5.2 Stone

As indicated in the introduction to this theme, research into stone artefacts (and other uses of stone) has tended to be undertaken in different ways by different specialists, with some focusing on small, knapped lithics, others on axeheads and similar objects, some on coarse stone tools, etc. With knapped small lithics, the emphasis has tended to be on identifying the châine opératoire and working tradition for the various kinds of stone used, while stone axehead studies – until the advent of Projet JADE on Alpine axeheads – have been dominated by issues of provenancing the raw material. Relatively little use-wear analysis has been undertaken in order to establish how various kinds of stone artefact had been used. The study of stone used in building houses and monuments has not received much attention until recently, when Colin Richards has sought to identify the quarry areas used for the stones in the Ring of Brodgar and Calanais stone circles.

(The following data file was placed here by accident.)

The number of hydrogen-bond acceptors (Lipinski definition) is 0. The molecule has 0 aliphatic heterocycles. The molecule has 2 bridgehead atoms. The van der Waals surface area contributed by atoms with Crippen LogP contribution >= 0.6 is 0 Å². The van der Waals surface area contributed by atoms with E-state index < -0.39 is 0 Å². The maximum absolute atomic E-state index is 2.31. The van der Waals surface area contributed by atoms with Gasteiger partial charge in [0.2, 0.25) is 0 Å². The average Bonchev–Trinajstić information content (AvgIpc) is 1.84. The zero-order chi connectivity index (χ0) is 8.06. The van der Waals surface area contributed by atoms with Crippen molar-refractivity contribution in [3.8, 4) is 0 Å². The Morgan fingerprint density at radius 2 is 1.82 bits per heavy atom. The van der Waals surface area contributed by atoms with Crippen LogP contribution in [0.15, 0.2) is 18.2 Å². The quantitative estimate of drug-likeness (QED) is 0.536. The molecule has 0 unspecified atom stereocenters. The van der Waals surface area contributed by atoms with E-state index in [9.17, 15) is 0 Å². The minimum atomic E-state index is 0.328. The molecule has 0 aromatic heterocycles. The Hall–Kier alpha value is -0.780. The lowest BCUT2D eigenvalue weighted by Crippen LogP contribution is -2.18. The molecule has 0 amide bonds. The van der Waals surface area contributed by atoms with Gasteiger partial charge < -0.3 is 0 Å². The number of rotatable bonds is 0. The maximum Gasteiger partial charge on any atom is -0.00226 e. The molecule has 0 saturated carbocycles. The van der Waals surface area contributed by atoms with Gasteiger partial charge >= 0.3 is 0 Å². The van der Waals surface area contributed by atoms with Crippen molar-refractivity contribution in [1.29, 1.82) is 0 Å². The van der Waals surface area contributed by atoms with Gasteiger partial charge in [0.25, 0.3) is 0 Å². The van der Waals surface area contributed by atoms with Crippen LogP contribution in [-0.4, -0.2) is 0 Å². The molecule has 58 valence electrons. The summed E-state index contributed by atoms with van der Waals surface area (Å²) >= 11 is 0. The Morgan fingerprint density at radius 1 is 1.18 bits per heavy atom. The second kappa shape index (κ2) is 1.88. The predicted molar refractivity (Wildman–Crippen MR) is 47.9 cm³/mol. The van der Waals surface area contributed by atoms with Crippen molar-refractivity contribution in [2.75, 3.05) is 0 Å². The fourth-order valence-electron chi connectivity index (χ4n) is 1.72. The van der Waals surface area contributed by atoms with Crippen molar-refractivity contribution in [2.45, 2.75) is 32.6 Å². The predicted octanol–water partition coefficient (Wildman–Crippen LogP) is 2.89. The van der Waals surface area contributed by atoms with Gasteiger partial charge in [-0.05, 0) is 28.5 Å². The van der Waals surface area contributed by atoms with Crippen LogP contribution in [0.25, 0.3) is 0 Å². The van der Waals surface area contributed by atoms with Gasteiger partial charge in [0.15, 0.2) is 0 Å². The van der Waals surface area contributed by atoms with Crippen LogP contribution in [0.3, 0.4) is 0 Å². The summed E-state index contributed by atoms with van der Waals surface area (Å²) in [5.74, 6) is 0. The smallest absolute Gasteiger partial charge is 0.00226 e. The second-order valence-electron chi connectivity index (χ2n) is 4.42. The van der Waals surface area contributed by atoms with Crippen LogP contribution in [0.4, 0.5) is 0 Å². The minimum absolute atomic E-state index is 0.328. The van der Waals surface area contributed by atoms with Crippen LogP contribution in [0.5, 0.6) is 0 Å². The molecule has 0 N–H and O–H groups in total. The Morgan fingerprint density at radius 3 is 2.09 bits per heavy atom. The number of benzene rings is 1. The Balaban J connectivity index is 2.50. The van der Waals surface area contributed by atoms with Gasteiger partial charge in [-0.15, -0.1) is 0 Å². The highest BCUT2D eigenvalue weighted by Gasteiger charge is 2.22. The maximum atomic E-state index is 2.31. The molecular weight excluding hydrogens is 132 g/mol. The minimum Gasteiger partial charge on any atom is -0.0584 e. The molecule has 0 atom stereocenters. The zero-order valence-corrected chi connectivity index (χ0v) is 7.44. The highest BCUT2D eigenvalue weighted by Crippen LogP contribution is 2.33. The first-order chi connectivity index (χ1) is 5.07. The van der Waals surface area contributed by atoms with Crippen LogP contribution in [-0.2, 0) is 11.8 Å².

For these reasons, this section is divided into several sub-sections dealing with the different kinds of stone artefact, as follows:

5.2.1. Small knapped tools (such as scrapers and blades)

5.2.2. Axeheads (plus adze heads and chisels)

5.2.3. Coarse stone artefacts from the Neolithic

5.2.4. ‘Special’ artefacts (such as maceheads and carved stone balls – although this is not to deny that some axeheads definitely fell within the ‘special’ category)

5.2.5. Stone as used for personal ornamentation

5.2.6. Stone used as a building material, and for interior fittings

5.2.7. ‘Miscellaneous’ uses of stone (including haematite and ochre)

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